Queen Elizabeth II inaugurates new General Synod

Queen Elizabeth II underscores need to communicate the gospel.
Photo: Episcopal News Service

Episcopal News Service

London-Queen Elizabeth II and the Duke of Edinburgh visited Church House, Westminster, on Nov. 23 to inaugurate a new General Synod that will govern the Church of England for the next five years.

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"The new synod will have many issues to resolve to ensure that the Church of England remains equipped for the effective pursuit of its mission and ministry," the queen said in her address to the synod. "Some will, no doubt, involve difficult, even painful, choices. But Christian history suggests that times of growth and spiritual vigor have coincided with periods of challenge and testing. What matters is holding firmly to the need to communicate the gospel with joy and conviction in our society."

About 160 synod members, or one third, are new to the gathering.

On behalf of the synod’s 484 members, including 53 bishops, Archbishop of Canterbury Rowan Williams told the queen that "we value your wisdom and understanding, your care and concern and your manifest devotion to our church."

The inauguration followed a service of Holy Communion at Westminster Abbey where Dame Mary Tanner, president of the World Council of Churches, preached, and Williams presided.

Addressing the synod, Archbishop of York John Sentamu offered thanks for Queen Elizabeth’s "gracious words" and to Tanner for her sermon.

But the celebrations did not proceed without controversy.

Bishop Peter Broadbent of Willesden has been asked by the bishop of London to "withdraw from public ministry until further notice" due to comments posted on his Facebook page speculating that the marriage of Prince William and Catherine Middleton would not last for more than seven years and referring to the media attention surrounding the couple’s recent engagement as "nauseating tosh" — a British slang word meaning "nonsense."

Williams, addressing synod members in the presence of the queen, said: "I am sure that I speak for everyone here in expressing delight" at the couple’s engagement, adding that they "will be very much in our thoughts and prayers in the coming months." Williams’ comments were met with a prolonged applause from synod members. Broadbent was not present during the inauguration ceremony.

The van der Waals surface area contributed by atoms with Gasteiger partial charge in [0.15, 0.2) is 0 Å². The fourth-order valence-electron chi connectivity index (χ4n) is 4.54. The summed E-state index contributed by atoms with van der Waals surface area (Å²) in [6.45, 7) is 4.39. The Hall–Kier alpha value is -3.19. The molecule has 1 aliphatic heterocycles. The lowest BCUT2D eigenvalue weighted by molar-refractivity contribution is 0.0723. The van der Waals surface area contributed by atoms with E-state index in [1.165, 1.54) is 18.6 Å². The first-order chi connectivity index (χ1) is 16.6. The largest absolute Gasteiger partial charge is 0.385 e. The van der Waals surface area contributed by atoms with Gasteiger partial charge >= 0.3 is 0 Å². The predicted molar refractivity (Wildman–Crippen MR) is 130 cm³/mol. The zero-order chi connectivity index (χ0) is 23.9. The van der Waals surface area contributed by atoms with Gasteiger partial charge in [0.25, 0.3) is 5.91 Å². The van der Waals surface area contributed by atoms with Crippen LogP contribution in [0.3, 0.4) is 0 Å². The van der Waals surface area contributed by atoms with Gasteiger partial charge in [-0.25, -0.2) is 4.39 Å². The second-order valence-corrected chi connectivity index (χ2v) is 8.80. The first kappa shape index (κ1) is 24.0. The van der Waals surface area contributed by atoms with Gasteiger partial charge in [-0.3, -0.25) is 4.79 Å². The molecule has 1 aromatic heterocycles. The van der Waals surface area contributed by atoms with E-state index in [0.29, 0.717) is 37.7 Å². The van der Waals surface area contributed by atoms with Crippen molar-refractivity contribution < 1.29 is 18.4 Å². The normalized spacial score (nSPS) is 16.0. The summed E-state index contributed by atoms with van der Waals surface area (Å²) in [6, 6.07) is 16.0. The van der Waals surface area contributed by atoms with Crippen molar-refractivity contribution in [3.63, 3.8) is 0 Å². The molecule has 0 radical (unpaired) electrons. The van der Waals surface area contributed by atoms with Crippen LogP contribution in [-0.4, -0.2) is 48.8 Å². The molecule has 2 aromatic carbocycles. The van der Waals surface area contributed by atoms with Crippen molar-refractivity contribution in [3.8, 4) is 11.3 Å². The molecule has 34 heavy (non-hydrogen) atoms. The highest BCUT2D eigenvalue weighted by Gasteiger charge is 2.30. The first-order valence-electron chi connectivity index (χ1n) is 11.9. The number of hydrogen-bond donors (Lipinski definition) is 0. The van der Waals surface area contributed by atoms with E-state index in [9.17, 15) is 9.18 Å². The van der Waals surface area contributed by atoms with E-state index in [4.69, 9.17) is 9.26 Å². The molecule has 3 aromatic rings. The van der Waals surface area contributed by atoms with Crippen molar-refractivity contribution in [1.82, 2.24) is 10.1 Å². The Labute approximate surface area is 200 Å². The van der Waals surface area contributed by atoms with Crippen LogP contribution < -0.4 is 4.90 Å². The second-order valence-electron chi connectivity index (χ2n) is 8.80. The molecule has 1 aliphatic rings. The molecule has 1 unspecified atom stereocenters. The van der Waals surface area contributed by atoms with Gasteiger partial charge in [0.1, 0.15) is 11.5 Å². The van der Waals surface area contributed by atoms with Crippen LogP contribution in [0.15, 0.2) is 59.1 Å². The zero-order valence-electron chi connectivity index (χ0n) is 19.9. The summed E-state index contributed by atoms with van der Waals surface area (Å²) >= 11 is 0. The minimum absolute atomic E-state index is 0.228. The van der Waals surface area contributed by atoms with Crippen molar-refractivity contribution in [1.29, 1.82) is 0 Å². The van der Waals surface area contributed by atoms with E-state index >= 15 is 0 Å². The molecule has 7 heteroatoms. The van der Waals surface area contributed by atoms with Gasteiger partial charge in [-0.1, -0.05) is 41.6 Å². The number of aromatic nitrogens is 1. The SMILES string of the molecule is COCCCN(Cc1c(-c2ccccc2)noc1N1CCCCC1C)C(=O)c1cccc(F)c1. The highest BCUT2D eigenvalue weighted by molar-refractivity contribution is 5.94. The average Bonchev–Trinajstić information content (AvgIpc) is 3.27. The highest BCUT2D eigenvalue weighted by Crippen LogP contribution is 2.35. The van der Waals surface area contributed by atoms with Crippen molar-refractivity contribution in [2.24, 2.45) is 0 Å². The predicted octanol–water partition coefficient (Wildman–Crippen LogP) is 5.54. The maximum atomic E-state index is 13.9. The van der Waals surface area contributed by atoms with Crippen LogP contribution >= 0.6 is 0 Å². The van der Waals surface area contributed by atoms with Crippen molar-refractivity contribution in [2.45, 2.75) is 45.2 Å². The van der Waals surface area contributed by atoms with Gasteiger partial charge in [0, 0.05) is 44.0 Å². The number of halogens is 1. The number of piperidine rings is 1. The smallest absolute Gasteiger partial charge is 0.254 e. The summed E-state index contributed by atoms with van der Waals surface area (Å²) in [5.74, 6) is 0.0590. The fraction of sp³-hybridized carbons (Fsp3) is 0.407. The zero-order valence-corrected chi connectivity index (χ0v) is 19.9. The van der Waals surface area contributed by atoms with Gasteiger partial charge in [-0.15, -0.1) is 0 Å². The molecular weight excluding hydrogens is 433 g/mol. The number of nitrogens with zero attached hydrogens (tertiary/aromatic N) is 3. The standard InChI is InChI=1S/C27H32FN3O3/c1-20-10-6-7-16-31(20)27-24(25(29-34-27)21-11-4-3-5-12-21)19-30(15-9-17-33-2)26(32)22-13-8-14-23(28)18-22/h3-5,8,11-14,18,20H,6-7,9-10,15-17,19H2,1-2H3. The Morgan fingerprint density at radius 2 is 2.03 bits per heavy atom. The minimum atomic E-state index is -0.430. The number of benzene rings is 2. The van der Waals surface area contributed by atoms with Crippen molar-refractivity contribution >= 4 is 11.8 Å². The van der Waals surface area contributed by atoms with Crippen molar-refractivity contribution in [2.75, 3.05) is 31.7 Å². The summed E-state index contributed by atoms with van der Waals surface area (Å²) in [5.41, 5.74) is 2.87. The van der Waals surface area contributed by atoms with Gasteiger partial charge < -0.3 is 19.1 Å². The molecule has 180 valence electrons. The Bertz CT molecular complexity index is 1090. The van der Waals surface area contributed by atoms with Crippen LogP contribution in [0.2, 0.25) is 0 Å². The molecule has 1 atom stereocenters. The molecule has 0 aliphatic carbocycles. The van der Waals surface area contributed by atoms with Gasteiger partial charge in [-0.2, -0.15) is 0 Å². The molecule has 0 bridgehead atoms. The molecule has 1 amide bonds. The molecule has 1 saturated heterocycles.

Continuing its historic association with the state, the Church of England maintains an established relationship with the parliamentary structures of the U.K. government and the queen, who is the church’s supreme governor and titular head. It continues a tradition of synodical government which has its origins in the medieval period. Measures passed by synod also need parliamentary approval. An overview of the Church of England’s legislative processes is available here.

Described as "the national assembly of the Church of England," the General Synod first was inaugurated in 1970 under the Synodical Government Measure 1969, replacing an earlier body known as the Church Assembly.

Unlike the Episcopal Church’s General Convention, which meets for the most part in its two separate houses of bishops and deputies, the three houses of synod — bishops, clergy and laity — meet in joint sessions biannually, once each in London and York. A third session is scheduled for later in the year, usually November, should synod need to convene for additional legislative meetings or for its quinennial inauguration.

General Synod comprises the Convocations of Canterbury and York, the two internal provinces of the Church of England.

The "upper houses" of the two convocations combine to form the House of Bishops and the "lower houses" combine to form the House of Clergy and the House of Laity. They have a tricameral legislature, normally meeting in plenary, but occasionally meeting separately, as contrasted with General Convention’s larger bicameral system, which typically meets in two houses, but with occasional plenary sessions.

The new General Synod, which is meeting Nov. 23-24, will be asked to approve the Anglican Covenant, first proposed in the 2004 Windsor Report as a way that the Anglican Communion and its 38 autonomous provinces might maintain unity despite differences, especially relating to biblical interpretation and human sexuality issues.

Various groups have been campaigning against the covenant in the lead-up to the synod vote.

– Matthew Davies is editor and international correspondent of the Episcopal News Service.

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